Books for Prisoners: prisoners to be allowed more than 12 books in their cells

Our ongoing Books for Prisoners campaign wins an important victory as Ministry of Justice agrees to increase number of books prisoners can keep in their cells

On 7 November, the National Offender Management Service (NOMS) sent an ‘urgent’ policy update to prison governors, granting them permission to allow prisoners to hold more than 12 books at a time.

The rule change, which has been introduced ‘with immediate effect’, follows months of campaigning. Tens of thousands of people, including dozens of leading writers and the Prison Governors’ Association, have called on the government to review restrictions which prevent families and friends sending books and other essentials to prisoners.

High-profile supporters of the campaign include the Poet Laureate Carol Ann Duffy, Salman Rushdie, Vanessa Redgrave, Alan Bennett, Sir David Hare, Samuel West, Mark Haddon, Monica Ali, Sarah Waters, Monica Ali, Jacqueline Wilson, Julian Barnes, Kazuo Ishiguro, Samuel West, Kathy Lette, A.L. Kennedy and Joanne Harris.

The Books for Prisoners campaign has received media coverage across the world and the government’s stance has been condemned by international writers and former prisoners of conscience including Pussy Riot’s Nadezhda Tolokonnikova. An equivalent campaign has been launched in Russia.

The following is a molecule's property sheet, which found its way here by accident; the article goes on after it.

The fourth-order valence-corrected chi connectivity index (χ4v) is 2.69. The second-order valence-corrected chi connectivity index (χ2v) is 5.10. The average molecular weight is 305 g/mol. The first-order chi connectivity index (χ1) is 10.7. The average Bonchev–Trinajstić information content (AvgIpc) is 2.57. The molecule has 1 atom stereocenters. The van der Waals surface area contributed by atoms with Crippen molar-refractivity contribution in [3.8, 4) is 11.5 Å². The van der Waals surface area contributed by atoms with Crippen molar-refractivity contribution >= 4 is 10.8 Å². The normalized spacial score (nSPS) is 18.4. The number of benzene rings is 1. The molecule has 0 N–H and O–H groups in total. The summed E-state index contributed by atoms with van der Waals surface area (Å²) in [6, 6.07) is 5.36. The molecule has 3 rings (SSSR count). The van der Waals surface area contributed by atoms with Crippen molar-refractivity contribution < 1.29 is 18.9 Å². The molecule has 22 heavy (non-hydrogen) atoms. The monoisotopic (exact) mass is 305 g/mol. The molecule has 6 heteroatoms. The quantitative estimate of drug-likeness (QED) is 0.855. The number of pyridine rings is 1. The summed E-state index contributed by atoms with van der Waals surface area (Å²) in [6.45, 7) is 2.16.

The NOMS policy update, dated 7 November, states: ‘Given the particularly important role books can play in rehabilitation, with immediate effect, Governors may exercise a discretion to allow prisoners to have more than 12 books in possession where they are below their overall volumetric control limit. This amendment applies to books only.’

The ban on sending books and other essentials into prisons remains in place, however, and the Books for Prisoners campaign will continue until the policy has been fully reversed.

Jo Glanville, Director of English PEN, said: ‘Lifting this restriction is a positive step, but it does nothing to solve the underlying problem: how do prisoners get the books in the first place?

‘Access to prison libraries remains extremely limited, and the ban on family sending books directly to inmates is still in force. The Ministry of Justice must urgently rethink its Incentives and Earned Privileges policy.’

Frances Crook, Chief Executive of the Howard League for Penal Reform, said: ‘This is an important victory for our campaign. It is encouraging that the government has recognised the important role that books can play in rehabilitation.

‘But the campaign does not stop here. Petty and counter-productive restrictions on sending books and other essentials to prisoners remain in place, and calls for the Ministry of Justice to fully reverse its policy are only getting louder against a backdrop of ever more overcrowding, growing unrest and an alarming rise in the number of suicides behind bars.’

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